The NCCE conference always has tons of options to learn about integrating STEM in your classroom and this years conference is no different! One of the great ways to take a deeper dive with STEM integration is by attending a Workshop at NCCE 2020. The two hour time frame of each workshop gives you a chance to get hands on with the latest educational technology tools. Pair that with our great lineup of workshop presenters and I guarantee you will leave each workshop with new ideas for your classroom. Veterans of the NCCE conference will tell you that it is smart to sign up early as many of the workshops fill to capacity prior to the conference. Below is a preview of each STEM based workshop on Wednesday, Thursday, and Friday of the conference. If you haven’t registered yet remember, February 5th is the deadline for the early bird rate!Register Now
Wednesday, March 4th
In this Sphero robotics workshop, participants will learn how to start, expand, and refine an integrated Sphero robotics program across a district or school in after school programs and/or classroom lessons. In addition, participants will learn how to connect to Sphero robots and the three basic ways to code the Sphero robots, with a main focus on block coding. Exploring Federal Way Public Schools and Sphero Edu created resources, participants will also see first-hand how a district can lead the way to growing community excitement and partnership.
Use technology to design personalized, problem-based learning cycle, including performance based assessment. Learn how technology supports implementation of personalized learning, with individual passion projects as well as group inquiry. Take home project ideas, rubrics, and step-by-step activities with needed tech tips to bring depth to both learning and assessment.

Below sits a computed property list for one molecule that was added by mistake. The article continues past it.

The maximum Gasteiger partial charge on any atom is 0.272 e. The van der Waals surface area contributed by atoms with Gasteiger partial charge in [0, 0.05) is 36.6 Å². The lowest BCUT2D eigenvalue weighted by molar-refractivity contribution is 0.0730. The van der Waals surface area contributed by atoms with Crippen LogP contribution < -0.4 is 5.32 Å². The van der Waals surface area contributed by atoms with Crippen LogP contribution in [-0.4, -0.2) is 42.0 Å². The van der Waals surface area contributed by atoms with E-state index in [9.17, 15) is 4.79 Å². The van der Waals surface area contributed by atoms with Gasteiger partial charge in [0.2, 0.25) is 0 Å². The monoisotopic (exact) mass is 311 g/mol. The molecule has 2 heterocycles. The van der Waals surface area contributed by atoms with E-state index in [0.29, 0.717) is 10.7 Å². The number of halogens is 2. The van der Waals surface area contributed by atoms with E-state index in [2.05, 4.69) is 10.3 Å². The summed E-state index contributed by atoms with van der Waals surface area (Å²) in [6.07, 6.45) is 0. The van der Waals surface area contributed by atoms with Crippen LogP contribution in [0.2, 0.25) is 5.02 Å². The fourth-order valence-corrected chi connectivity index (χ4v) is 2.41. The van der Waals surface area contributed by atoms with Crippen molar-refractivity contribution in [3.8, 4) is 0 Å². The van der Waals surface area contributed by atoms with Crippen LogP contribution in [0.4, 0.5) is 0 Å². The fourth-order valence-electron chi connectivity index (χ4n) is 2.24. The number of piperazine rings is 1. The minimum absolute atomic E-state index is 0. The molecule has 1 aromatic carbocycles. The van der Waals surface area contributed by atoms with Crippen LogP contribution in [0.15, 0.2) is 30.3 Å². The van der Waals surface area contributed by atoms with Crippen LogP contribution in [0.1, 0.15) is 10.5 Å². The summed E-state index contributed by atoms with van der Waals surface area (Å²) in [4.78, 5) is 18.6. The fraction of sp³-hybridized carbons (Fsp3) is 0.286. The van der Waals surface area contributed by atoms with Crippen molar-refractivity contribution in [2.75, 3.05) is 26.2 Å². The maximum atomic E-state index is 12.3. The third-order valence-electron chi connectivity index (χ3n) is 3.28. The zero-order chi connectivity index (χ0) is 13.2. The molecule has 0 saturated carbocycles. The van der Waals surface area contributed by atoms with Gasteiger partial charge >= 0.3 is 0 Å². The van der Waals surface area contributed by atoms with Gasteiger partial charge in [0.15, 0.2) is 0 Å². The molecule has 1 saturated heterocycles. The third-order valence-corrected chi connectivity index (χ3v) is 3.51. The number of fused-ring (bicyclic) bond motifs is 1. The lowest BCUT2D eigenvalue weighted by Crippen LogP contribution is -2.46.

Creating AR/VR in the classroom used to be for the big companies but now using CoSpaces, you can help students create their own AR/VR worlds. Transform that boring book report, science project or math assignment into something that will blow their minds.
It’s not always practical to sit kids at computers to teach them the fundamentals of computer science. This workshop will show you how to incorporate unplugged activities into your lessons to provide variety and opportunities for deeper understanding.
Join Bryan L. Miller, Director of Strategic Education Outreach, as you go hands-on and learn how you can bring coding and robotics to your classroom, in a fun way! In this workshop you will have the opportunity to explore Wonder Workshop’s robots, Dash, Dot and Cue through center-based activities. You will walk away excited and ready to code in your classroom!
Bring your phone or camera and join us for a walk through Seattle where we will gather photos that we can use to create and tell stories back in the classroom. Learn tips and tricks, for organizing a photo walk with your students. Photos are a great way for students to show understanding, make connections and synthesize information. (There will be an optional companion session (Creative Ways of Sharing Your Story with Photos) where we take our photos and create stories using maps, collages, and video.)
Getting materials in the hands of students can be difficult. This workshop focuses on high-interest materials and activities that can be reproduced at little to no cost. From 3-D printing without a 3-D printer to building circuits and causing reactions, we will explore how to innovate without breaking the bank.